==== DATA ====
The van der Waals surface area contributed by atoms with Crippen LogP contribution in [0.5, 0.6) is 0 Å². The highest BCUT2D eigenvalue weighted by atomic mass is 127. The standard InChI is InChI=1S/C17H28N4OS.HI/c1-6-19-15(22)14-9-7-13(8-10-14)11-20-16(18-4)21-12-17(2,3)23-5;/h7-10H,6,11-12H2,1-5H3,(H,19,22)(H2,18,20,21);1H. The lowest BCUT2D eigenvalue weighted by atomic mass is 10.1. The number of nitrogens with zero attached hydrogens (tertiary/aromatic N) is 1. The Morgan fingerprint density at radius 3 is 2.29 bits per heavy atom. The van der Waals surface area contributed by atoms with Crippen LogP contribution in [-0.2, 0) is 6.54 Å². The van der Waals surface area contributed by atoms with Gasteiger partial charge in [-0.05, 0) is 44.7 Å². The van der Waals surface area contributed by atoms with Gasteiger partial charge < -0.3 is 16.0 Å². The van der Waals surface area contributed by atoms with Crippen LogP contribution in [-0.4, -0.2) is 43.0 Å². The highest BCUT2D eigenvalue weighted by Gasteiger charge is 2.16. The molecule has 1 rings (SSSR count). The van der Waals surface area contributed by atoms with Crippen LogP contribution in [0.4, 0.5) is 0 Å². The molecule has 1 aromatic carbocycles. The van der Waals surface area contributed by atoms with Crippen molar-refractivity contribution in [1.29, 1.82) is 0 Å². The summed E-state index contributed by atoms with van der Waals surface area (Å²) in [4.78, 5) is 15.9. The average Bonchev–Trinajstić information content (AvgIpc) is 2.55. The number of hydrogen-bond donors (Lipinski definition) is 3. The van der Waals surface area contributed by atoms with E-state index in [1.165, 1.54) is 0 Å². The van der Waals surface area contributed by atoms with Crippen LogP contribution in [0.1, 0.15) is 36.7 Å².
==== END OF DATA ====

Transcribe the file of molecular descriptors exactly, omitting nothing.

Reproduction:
The van der Waals surface area contributed by atoms with Crippen LogP contribution in [0.5, 0.6) is 0 Å². The highest BCUT2D eigenvalue weighted by atomic mass is 127. The standard InChI is InChI=1S/C17H28N4OS.HI/c1-6-19-15(22)14-9-7-13(8-10-14)11-20-16(18-4)21-12-17(2,3)23-5;/h7-10H,6,11-12H2,1-5H3,(H,19,22)(H2,18,20,21);1H. The lowest BCUT2D eigenvalue weighted by atomic mass is 10.1. The number of nitrogens with zero attached hydrogens (tertiary/aromatic N) is 1. The Morgan fingerprint density at radius 3 is 2.29 bits per heavy atom. The van der Waals surface area contributed by atoms with Crippen LogP contribution in [-0.2, 0) is 6.54 Å². The van der Waals surface area contributed by atoms with Gasteiger partial charge in [-0.05, 0) is 44.7 Å². The van der Waals surface area contributed by atoms with Gasteiger partial charge < -0.3 is 16.0 Å². The van der Waals surface area contributed by atoms with Crippen LogP contribution in [-0.4, -0.2) is 43.0 Å². The highest BCUT2D eigenvalue weighted by Gasteiger charge is 2.16. The molecule has 1 rings (SSSR count). The van der Waals surface area contributed by atoms with Crippen LogP contribution in [0.4, 0.5) is 0 Å². The molecule has 1 aromatic carbocycles. The van der Waals surface area contributed by atoms with Crippen molar-refractivity contribution in [1.29, 1.82) is 0 Å². The summed E-state index contributed by atoms with van der Waals surface area (Å²) in [4.78, 5) is 15.9. The average Bonchev–Trinajstić information content (AvgIpc) is 2.55. The number of hydrogen-bond donors (Lipinski definition) is 3. The van der Waals surface area contributed by atoms with E-state index in [1.165, 1.54) is 0 Å². The van der Waals surface area contributed by atoms with Crippen LogP contribution in [0.1, 0.15) is 36.7 Å².